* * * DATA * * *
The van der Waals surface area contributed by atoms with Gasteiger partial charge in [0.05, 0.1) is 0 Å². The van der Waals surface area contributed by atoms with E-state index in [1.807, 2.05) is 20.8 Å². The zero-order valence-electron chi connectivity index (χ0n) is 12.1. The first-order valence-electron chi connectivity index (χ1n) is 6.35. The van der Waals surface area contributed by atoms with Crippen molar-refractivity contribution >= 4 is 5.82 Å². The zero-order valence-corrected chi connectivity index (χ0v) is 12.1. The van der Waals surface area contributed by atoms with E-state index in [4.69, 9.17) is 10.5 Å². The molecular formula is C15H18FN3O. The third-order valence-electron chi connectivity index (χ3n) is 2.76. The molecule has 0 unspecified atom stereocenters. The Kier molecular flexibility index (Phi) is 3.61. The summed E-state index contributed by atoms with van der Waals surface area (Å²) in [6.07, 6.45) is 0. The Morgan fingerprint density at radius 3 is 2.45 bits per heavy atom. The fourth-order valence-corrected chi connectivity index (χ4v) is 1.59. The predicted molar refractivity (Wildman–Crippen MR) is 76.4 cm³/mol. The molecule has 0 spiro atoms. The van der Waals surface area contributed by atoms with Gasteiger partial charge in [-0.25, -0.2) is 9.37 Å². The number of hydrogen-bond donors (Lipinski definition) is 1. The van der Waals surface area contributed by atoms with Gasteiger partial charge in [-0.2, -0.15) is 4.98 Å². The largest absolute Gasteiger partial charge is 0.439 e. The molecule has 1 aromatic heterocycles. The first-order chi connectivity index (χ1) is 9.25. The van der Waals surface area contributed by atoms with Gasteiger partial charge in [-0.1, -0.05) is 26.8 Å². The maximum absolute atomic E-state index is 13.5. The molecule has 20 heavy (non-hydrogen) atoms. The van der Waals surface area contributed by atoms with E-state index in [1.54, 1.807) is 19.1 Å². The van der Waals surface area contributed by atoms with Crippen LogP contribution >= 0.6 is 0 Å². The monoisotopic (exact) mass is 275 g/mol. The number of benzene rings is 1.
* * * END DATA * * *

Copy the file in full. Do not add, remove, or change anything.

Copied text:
The van der Waals surface area contributed by atoms with Gasteiger partial charge in [0.05, 0.1) is 0 Å². The van der Waals surface area contributed by atoms with E-state index in [1.807, 2.05) is 20.8 Å². The zero-order valence-electron chi connectivity index (χ0n) is 12.1. The first-order valence-electron chi connectivity index (χ1n) is 6.35. The van der Waals surface area contributed by atoms with Crippen molar-refractivity contribution >= 4 is 5.82 Å². The zero-order valence-corrected chi connectivity index (χ0v) is 12.1. The van der Waals surface area contributed by atoms with E-state index in [4.69, 9.17) is 10.5 Å². The molecular formula is C15H18FN3O. The third-order valence-electron chi connectivity index (χ3n) is 2.76. The molecule has 0 unspecified atom stereocenters. The Kier molecular flexibility index (Phi) is 3.61. The summed E-state index contributed by atoms with van der Waals surface area (Å²) in [6.07, 6.45) is 0. The Morgan fingerprint density at radius 3 is 2.45 bits per heavy atom. The fourth-order valence-corrected chi connectivity index (χ4v) is 1.59. The predicted molar refractivity (Wildman–Crippen MR) is 76.4 cm³/mol. The molecule has 0 spiro atoms. The van der Waals surface area contributed by atoms with Gasteiger partial charge in [-0.25, -0.2) is 9.37 Å². The number of hydrogen-bond donors (Lipinski definition) is 1. The van der Waals surface area contributed by atoms with Gasteiger partial charge in [-0.2, -0.15) is 4.98 Å². The largest absolute Gasteiger partial charge is 0.439 e. The molecule has 1 aromatic heterocycles. The first-order chi connectivity index (χ1) is 9.25. The van der Waals surface area contributed by atoms with Gasteiger partial charge in [-0.1, -0.05) is 26.8 Å². The maximum absolute atomic E-state index is 13.5. The molecule has 20 heavy (non-hydrogen) atoms. The van der Waals surface area contributed by atoms with E-state index in [1.54, 1.807) is 19.1 Å². The van der Waals surface area contributed by atoms with Crippen LogP contribution >= 0.6 is 0 Å². The monoisotopic (exact) mass is 275 g/mol. The number of benzene rings is 1.